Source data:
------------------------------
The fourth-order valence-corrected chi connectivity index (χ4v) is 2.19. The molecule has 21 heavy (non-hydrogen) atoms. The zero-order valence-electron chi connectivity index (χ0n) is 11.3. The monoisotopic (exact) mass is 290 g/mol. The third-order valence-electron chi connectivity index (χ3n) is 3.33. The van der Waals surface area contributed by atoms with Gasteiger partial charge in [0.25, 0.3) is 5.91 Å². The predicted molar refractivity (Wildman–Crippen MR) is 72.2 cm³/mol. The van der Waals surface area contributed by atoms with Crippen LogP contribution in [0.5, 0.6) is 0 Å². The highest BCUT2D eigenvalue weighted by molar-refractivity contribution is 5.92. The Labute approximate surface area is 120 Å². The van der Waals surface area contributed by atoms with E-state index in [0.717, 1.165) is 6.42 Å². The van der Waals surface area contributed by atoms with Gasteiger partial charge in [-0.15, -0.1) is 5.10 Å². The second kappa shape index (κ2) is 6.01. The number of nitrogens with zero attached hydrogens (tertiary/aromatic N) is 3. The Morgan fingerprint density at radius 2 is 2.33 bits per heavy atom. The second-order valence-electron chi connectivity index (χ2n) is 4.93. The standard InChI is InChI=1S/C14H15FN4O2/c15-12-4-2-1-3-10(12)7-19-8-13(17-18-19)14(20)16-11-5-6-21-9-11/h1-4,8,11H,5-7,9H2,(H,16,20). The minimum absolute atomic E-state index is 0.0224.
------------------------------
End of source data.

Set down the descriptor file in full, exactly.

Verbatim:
The fourth-order valence-corrected chi connectivity index (χ4v) is 2.19. The molecule has 21 heavy (non-hydrogen) atoms. The zero-order valence-electron chi connectivity index (χ0n) is 11.3. The monoisotopic (exact) mass is 290 g/mol. The third-order valence-electron chi connectivity index (χ3n) is 3.33. The van der Waals surface area contributed by atoms with Gasteiger partial charge in [0.25, 0.3) is 5.91 Å². The predicted molar refractivity (Wildman–Crippen MR) is 72.2 cm³/mol. The van der Waals surface area contributed by atoms with Crippen LogP contribution in [0.5, 0.6) is 0 Å². The highest BCUT2D eigenvalue weighted by molar-refractivity contribution is 5.92. The Labute approximate surface area is 120 Å². The van der Waals surface area contributed by atoms with E-state index in [0.717, 1.165) is 6.42 Å². The van der Waals surface area contributed by atoms with Gasteiger partial charge in [-0.15, -0.1) is 5.10 Å². The second kappa shape index (κ2) is 6.01. The number of nitrogens with zero attached hydrogens (tertiary/aromatic N) is 3. The Morgan fingerprint density at radius 2 is 2.33 bits per heavy atom. The second-order valence-electron chi connectivity index (χ2n) is 4.93. The standard InChI is InChI=1S/C14H15FN4O2/c15-12-4-2-1-3-10(12)7-19-8-13(17-18-19)14(20)16-11-5-6-21-9-11/h1-4,8,11H,5-7,9H2,(H,16,20). The minimum absolute atomic E-state index is 0.0224.